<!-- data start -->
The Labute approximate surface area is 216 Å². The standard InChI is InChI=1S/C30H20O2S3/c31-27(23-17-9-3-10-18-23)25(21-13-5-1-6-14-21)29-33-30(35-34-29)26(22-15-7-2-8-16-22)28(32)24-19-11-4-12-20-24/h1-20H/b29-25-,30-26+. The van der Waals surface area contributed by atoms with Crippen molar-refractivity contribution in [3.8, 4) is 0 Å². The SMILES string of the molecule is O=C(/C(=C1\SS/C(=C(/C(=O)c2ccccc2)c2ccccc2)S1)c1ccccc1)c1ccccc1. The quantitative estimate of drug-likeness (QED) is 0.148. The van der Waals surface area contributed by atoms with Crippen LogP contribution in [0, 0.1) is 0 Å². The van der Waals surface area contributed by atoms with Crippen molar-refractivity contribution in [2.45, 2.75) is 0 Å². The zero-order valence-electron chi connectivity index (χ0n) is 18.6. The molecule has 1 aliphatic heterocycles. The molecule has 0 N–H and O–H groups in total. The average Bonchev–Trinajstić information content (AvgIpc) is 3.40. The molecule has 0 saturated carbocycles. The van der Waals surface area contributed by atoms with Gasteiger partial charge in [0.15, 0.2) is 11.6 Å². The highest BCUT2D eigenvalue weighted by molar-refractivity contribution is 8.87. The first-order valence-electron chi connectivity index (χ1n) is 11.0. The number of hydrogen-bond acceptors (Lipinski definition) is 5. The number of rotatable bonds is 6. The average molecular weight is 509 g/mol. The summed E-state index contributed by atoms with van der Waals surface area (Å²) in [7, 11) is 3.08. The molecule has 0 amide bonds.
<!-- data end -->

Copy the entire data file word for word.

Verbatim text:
The Labute approximate surface area is 216 Å². The standard InChI is InChI=1S/C30H20O2S3/c31-27(23-17-9-3-10-18-23)25(21-13-5-1-6-14-21)29-33-30(35-34-29)26(22-15-7-2-8-16-22)28(32)24-19-11-4-12-20-24/h1-20H/b29-25-,30-26+. The van der Waals surface area contributed by atoms with Crippen molar-refractivity contribution in [3.8, 4) is 0 Å². The SMILES string of the molecule is O=C(/C(=C1\SS/C(=C(/C(=O)c2ccccc2)c2ccccc2)S1)c1ccccc1)c1ccccc1. The quantitative estimate of drug-likeness (QED) is 0.148. The van der Waals surface area contributed by atoms with Crippen LogP contribution in [0, 0.1) is 0 Å². The van der Waals surface area contributed by atoms with Crippen molar-refractivity contribution in [2.45, 2.75) is 0 Å². The zero-order valence-electron chi connectivity index (χ0n) is 18.6. The molecule has 1 aliphatic heterocycles. The molecule has 0 N–H and O–H groups in total. The average Bonchev–Trinajstić information content (AvgIpc) is 3.40. The molecule has 0 saturated carbocycles. The van der Waals surface area contributed by atoms with Gasteiger partial charge in [0.15, 0.2) is 11.6 Å². The highest BCUT2D eigenvalue weighted by molar-refractivity contribution is 8.87. The first-order valence-electron chi connectivity index (χ1n) is 11.0. The number of hydrogen-bond acceptors (Lipinski definition) is 5. The number of rotatable bonds is 6. The average molecular weight is 509 g/mol. The summed E-state index contributed by atoms with van der Waals surface area (Å²) in [7, 11) is 3.08. The molecule has 0 amide bonds.